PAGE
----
The story of advocacy is made up of many small triumphs. Some of these are a long time coming, requiring courage and perseverance: some are short but highly dramatic. Each is a vital step in ensuring freedom of religion or belief for all. Here are a few examples of CSW’s more recent triumphs.
The beginning of May 2017 saw not one but two amazing answers to prayer.
On 9 May Chinese human rights lawyer Li Heping was released and returned to his family, who hadn’t seen him in nearly two years. Just two days later we got the news of the release of Rev Hassan and Mr Abdumawla, two Sudanese men held in a maximum security prison on unjust charges.
Your prayers answered in China
Li Heping was released just two days after CSW supporters joined in prayer for him when he was given a suspended sentence. Li was imprisoned two years ago as part of the Chinese government crackdown on human rights defenders. Over 300 human rights defenders, as well as their friends, family and colleagues, have been detained, harassed or even disappeared.
We’ve been campaigning for Li since his detention, and in October 2016, we presented a petition with 2,148 signatures to the Chinese Embassy in London, calling for his release. If you prayed for Li, signed the petition, or generously donated: thank you!
Your prayers answered in Sudan
The week Li was released, there was one more surprise to come: the release of Rev Hassan and Mr Abdumawla in Sudan. These men, along with two others, Rev Kuwa and Mr Jašek, were charged with national security crimes in August 2016, after being arrested almost a year earlier. In reality, their only crime had been raising money to treat a young man who’d been badly burned in a student protest. Rev Kuwa was found innocent of all charges and released in January 2017. Mr Jašek received a presidential pardon and was freed in February, and in May Mr Abdumawla and Rev Hassan were released after receiving a presidential pardon.
Thousands of supporters like you rallied behind these men magnificently. Over 700 supporters tweeted senior EU officials about the case, and almost 5,000 emails were sent to Sudanese embassies around the world asking for the men to be released!
Pastor Omar Gude Perez
Pastor Omar Gude Perez is the leader of the Apostolic Movement in Cuba, a network of independent Cuban churches that aren’t controlled by the government. Because the Apostolic Movement isn’t controlled by the state, the Cuban Government sees them as a threat and as a consequence of this, Pastor Gude Perez was arrested in 2008 on falsified charges including accusations of human trafficking.
Pastor Gude Perez received a sentence of six years, however, that was when the international campaign kicked into gear. CSW made the case a priority, and mobilised our contacts in the United States and EU to ensure that Omar received medical attention for his high blood pressure while in prison, as well as weekly monitoring calls from EU representatives and, eventually, an offer of asylum in the United States.
In 2011, he was released on conditional liberty. The US offered Pastor Gude Perez, his wife Kenia, and their two children asylum, however this wasn’t the end of their story. It proved very difficult for the Perez family to gain permission to leave the country, and it was only in 2013 that they were finally able to arrive in the US as refugees.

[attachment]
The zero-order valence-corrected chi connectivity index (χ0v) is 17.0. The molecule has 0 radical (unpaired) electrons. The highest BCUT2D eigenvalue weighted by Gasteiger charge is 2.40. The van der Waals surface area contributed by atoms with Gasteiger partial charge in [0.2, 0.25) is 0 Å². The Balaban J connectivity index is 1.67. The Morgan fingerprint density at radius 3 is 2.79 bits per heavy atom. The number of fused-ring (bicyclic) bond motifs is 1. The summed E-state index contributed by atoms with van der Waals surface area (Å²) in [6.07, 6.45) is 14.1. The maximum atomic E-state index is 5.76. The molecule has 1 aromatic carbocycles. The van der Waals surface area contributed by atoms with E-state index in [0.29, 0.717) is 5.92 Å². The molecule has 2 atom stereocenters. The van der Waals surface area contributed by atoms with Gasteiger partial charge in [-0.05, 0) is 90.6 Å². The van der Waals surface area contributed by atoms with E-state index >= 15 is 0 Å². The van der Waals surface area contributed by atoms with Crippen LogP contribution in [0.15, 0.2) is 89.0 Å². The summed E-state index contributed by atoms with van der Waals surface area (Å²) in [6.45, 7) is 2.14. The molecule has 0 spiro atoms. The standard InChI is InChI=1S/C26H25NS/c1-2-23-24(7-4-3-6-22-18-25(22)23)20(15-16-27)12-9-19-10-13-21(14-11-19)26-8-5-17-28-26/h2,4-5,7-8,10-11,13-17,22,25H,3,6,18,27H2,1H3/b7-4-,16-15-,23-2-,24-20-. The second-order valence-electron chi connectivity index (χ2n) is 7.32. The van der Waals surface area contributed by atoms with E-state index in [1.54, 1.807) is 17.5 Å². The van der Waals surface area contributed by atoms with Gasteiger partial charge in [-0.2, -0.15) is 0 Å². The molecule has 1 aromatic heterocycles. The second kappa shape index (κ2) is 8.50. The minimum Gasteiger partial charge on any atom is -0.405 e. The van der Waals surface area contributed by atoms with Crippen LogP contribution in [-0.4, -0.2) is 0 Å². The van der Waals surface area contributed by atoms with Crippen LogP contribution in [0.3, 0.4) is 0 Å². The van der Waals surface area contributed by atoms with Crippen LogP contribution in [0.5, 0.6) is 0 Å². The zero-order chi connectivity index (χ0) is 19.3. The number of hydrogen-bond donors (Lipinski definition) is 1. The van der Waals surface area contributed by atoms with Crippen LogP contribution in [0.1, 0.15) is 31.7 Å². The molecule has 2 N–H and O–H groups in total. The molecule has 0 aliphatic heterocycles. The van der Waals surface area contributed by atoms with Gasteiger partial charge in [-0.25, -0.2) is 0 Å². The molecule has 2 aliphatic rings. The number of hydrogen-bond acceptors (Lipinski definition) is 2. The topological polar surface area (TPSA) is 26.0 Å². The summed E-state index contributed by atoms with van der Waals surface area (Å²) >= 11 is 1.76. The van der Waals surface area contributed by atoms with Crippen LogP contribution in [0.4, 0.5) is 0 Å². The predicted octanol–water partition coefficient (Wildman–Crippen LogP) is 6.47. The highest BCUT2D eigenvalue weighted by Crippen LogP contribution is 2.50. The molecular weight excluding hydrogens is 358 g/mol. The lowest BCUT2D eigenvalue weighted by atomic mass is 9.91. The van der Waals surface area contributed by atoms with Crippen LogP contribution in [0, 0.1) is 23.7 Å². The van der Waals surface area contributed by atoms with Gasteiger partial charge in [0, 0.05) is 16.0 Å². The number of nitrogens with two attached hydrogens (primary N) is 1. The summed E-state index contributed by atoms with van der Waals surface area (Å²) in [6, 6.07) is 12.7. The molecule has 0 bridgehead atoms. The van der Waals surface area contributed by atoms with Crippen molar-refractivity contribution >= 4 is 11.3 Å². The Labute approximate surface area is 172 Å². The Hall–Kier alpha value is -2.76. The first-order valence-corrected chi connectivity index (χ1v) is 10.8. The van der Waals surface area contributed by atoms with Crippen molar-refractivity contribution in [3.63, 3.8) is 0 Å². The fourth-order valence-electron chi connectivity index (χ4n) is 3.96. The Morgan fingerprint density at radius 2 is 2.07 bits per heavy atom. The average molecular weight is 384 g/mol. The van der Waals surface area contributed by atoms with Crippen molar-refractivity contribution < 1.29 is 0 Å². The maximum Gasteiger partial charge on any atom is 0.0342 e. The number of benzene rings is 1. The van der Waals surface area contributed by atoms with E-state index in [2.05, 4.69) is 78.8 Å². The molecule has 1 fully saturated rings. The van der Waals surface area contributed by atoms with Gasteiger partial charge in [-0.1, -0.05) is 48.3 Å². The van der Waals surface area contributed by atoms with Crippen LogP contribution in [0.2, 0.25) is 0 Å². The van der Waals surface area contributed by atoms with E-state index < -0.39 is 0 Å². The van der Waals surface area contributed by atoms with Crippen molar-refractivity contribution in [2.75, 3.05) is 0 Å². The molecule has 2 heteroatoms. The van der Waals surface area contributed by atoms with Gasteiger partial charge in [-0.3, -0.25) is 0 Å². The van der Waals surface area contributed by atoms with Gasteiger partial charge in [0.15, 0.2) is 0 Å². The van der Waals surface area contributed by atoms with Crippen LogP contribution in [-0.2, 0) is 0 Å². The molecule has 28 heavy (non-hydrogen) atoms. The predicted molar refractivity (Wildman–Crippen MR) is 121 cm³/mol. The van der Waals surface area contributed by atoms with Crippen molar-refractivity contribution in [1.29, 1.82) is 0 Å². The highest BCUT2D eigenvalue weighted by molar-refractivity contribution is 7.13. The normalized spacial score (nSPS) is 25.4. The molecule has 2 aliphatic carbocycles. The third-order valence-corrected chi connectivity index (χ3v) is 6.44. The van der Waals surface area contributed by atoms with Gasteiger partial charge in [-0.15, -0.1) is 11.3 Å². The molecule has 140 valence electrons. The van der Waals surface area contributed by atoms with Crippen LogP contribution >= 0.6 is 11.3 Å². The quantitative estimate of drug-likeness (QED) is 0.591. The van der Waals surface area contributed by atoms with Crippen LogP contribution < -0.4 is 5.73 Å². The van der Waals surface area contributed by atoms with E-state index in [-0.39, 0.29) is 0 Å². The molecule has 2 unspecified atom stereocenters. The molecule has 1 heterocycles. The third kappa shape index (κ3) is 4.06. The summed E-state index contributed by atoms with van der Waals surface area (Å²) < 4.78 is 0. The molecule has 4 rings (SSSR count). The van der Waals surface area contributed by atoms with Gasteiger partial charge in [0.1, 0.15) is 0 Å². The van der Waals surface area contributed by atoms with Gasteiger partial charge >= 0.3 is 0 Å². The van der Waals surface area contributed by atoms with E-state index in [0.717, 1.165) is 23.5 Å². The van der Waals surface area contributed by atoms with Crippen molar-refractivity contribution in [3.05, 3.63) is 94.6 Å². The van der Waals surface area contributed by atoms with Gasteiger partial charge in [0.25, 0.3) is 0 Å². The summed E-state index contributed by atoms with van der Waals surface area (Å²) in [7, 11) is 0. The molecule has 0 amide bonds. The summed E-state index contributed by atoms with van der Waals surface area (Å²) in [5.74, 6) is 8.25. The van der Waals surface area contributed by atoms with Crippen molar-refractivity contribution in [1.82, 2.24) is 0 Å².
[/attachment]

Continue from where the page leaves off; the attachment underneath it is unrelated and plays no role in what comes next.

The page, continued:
However, Pastor Gude Perez wasn’t the only person suffering as a result of his involvement with the Apostolic Movement. His wife, Kenia Denis, also suffered harassment, danger and discrimination.
During his imprisonment, Kenia, who was allowed to visit him once every three weeks, complained that she was harassed by the guards when she visited. She was also repeatedly threatened by the authorities with the confiscation of their home which they own. She said she was told by a number of officials that the threats and harassment were a punishment for speaking to international human rights organisations about Pastor Gude Pérez’s situation.
In November 2011 Kenia visited Washington DC in a last-ditch attempt to raise support for her family’s application for asylum, despite knowing that drawing attention to herself in this way made it very unlikely that she would be able to return to her husband and children.
In his own words:
“My family and I have suffered all this simply because of our ideals of freedom of conscience and expression, as we preach the Word of God in our nation. I lead the fast-growing Apostolic Movement.”
“A totalitarian government hates those who overcome fear. People with courage and character make them aware of their own inferiority. At the same time we offer radical alternatives for the people to choose who will govern us, rather than submitting to a medieval-style dictatorship.”
What did CSW do?
- The granting of asylum is believed to be in part due to CSW's coverage of their case.
- While Pastor Gude Perez was in prison he received weekly monitoring calls from EU representatives as a result of CSW's advocacy. CSW also mobilised prayer and solidarity for the whole family.
- His family received hundreds of cards of encouragement from CSW supporters.
- Called on the US State Department to designate Cuba as a Country of Particular Concern
- Brought Cuban pastor Carlos Lamelas to Washington DC, the first time a Cuban Protestant pastor had ever been to Washington to raise concerns about freedom of religion or belief.
- Used our influence at the EU to urge the European External Action Service and the Austrian Ministry of Foreign Affairs to raise religious freedom violations as a key part of their dialogue with Cuban authorities.
- Encouraged over 600 supporters to lobby the US State Department about the religious freedom situation in Cuba as part of our Cry Freedom campaign
#2 CSW manifesto
We believe no one should suffer discrimination, harassment or persecution because of their beliefs